In 2020, Masteel took steps to begin following the Task Force for Climate-Related Financial Disclosures (“TCFD”), including conducting a climate scenario analysis for three different temperature scenarios (1.5°, 2.0°, and 4.5°C by 2100). The climate scenario evaluates two Representative Concentration Pathways (“RCP”) used by the Intergovernmental Panel on Climate Change (“IPCC”). These scenarios were selected due to their level of detail and the wide application for risk assessment. The RCP climate models referred to as RCP2.6 and RCP4.5, identify the following global requirements.

RCP Scenario
RCP2.6 RCP2.6 requires that CO2 emissions begin declining in 2020 and are reduced to zero by 2100. It also requires a reduction in CH4 and SO2 emissions. The scenario also relies on the overall absorption of CO2 by the environment (such as trees) amounting to 2 gigatons per year. Under this scenario the global temperature rise is likely to remain below 2°C by 2100.
RCP4.5 RCP4.5 is described by the IPCC as an intermediate scenario. Under RCP4.5, CO2 emissions peak in 2040 before beginning to decline. CH4 and SO2 emissions also decline, but not as rapidly as under RCP2.6. RCP4.5 is likely to result in global temperature rise between 2°C and 3°C by 2100, with mean sea level rise 35% higher than that of PCP2.6. Additionally, it is predicted that many plant and animal species will be unable to adapt to the effects of RCP4.5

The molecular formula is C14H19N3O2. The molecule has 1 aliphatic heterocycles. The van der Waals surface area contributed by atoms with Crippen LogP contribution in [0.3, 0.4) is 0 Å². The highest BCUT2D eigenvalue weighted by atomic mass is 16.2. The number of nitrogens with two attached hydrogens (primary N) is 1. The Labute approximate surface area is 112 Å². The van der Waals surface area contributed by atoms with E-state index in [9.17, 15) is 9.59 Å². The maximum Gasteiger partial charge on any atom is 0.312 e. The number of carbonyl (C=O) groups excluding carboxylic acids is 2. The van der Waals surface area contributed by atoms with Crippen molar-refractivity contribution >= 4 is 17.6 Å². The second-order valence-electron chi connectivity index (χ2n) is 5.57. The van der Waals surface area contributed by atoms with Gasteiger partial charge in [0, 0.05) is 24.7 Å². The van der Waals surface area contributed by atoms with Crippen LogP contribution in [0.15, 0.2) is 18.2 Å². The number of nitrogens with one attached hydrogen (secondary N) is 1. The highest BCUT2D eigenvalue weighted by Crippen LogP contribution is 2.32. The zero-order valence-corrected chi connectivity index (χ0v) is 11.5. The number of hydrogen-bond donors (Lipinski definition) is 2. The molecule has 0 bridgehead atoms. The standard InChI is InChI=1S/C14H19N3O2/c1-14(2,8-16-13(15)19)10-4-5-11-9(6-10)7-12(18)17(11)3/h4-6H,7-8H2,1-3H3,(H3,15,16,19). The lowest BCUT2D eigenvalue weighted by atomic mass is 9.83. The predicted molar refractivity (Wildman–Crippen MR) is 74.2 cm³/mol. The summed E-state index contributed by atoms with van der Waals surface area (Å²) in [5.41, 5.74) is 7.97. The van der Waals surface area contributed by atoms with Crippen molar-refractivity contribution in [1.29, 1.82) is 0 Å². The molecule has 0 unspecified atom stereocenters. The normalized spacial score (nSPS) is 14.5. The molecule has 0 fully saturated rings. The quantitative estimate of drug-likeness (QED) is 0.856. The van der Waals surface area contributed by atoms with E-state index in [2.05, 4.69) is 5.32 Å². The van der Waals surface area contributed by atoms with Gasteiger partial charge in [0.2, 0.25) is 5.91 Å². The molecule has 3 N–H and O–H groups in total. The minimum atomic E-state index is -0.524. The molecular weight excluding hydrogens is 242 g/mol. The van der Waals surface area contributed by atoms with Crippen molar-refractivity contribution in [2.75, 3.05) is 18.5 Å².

As part of our risk assessment process, we have also identified a series of climate-related risks specific to our operations. These fall under four general categories:
 

  1. Weather-related risks: The risks related to extreme weather are considered to be low. The company’s operations are not likely to be exposed to weather-related risks except under exceptional circumstances such as gale-force weather and lighting strikes that might damage the plant’s structures and/or interrupt its power supplies. Due to the location of the plants, the risks of flooding are deemed to be non-existent. Tropical storms could affect the delivery times of supplies arriving internationally, but these instances are extremely infrequent.
  2. Regulatory risks: The possibility of temporary and/or permanent legislation coming into force to combat climate change factors could result in business disruptions. These could include restrictions on transportation infrastructure, restrictions on power and water supply, or the introduction of a carbon tax, all of which would have financial implications for the business.
  3. Supply chain disruption risk: The possibility of supply chain disruption due to climate is a possibility but the extent and frequency of disruptions are difficult to quantify based on historical data.
  4. Reputational risks: As customers and investors place greater emphasis on climaterelated risks, businesses, including Masteel, will be required to adapt accordingly to meet the market’s expectations.

        All matters related to climate change, including governance, strategy, risk management and environmental targets are within the purview of the Sustainability Committee. The Board meets quarterly to discuss climate change efforts, oversees the process of managing climaterelated risks and opportunities, and approves the risk appetite of Masteel. Currently, approximately RM60.66 million is being invested in our various carbon-reduction initiatives, which aim to reduce total CO2 emissions by approximately 7,300 tonnes by FY2022.